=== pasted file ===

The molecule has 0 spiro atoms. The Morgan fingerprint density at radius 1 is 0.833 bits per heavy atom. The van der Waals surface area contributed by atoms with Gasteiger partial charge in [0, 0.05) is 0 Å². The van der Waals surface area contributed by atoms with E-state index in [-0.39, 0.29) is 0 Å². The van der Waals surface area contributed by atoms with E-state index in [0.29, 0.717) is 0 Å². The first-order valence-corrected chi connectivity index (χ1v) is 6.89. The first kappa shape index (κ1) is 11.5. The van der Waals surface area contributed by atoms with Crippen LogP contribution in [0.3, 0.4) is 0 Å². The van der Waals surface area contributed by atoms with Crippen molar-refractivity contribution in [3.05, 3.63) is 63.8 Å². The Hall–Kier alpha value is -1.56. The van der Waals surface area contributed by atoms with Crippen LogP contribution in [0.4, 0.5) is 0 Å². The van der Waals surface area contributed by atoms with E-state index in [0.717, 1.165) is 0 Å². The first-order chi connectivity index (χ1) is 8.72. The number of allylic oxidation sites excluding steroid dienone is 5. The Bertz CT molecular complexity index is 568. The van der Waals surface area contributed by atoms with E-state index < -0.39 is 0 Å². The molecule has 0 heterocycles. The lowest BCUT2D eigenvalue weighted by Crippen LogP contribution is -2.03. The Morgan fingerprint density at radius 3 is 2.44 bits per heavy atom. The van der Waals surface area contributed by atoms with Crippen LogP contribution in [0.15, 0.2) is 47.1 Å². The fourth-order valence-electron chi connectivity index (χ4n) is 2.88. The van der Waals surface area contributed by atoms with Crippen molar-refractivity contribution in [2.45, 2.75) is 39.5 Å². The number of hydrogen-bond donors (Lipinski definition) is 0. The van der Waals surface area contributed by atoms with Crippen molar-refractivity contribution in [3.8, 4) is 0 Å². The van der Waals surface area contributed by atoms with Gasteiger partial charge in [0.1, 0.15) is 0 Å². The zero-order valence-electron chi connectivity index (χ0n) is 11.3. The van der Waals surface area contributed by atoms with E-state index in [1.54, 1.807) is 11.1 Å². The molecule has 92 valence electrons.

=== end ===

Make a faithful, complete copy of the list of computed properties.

The molecule has 0 spiro atoms. The Morgan fingerprint density at radius 1 is 0.833 bits per heavy atom. The van der Waals surface area contributed by atoms with Gasteiger partial charge in [0, 0.05) is 0 Å². The van der Waals surface area contributed by atoms with E-state index in [-0.39, 0.29) is 0 Å². The van der Waals surface area contributed by atoms with E-state index in [0.29, 0.717) is 0 Å². The first-order valence-corrected chi connectivity index (χ1v) is 6.89. The first kappa shape index (κ1) is 11.5. The van der Waals surface area contributed by atoms with Crippen LogP contribution in [0.3, 0.4) is 0 Å². The van der Waals surface area contributed by atoms with Crippen molar-refractivity contribution in [3.05, 3.63) is 63.8 Å². The Hall–Kier alpha value is -1.56. The van der Waals surface area contributed by atoms with Crippen LogP contribution in [0.4, 0.5) is 0 Å². The van der Waals surface area contributed by atoms with E-state index in [0.717, 1.165) is 0 Å². The first-order chi connectivity index (χ1) is 8.72. The number of allylic oxidation sites excluding steroid dienone is 5. The Bertz CT molecular complexity index is 568. The van der Waals surface area contributed by atoms with E-state index < -0.39 is 0 Å². The molecule has 0 heterocycles. The lowest BCUT2D eigenvalue weighted by Crippen LogP contribution is -2.03. The Morgan fingerprint density at radius 3 is 2.44 bits per heavy atom. The van der Waals surface area contributed by atoms with Crippen LogP contribution in [0.15, 0.2) is 47.1 Å². The fourth-order valence-electron chi connectivity index (χ4n) is 2.88. The van der Waals surface area contributed by atoms with Crippen molar-refractivity contribution in [2.45, 2.75) is 39.5 Å². The number of hydrogen-bond donors (Lipinski definition) is 0. The van der Waals surface area contributed by atoms with Crippen molar-refractivity contribution in [3.8, 4) is 0 Å². The van der Waals surface area contributed by atoms with Gasteiger partial charge in [0.1, 0.15) is 0 Å². The zero-order valence-electron chi connectivity index (χ0n) is 11.3. The van der Waals surface area contributed by atoms with E-state index in [1.54, 1.807) is 11.1 Å². The molecule has 92 valence electrons.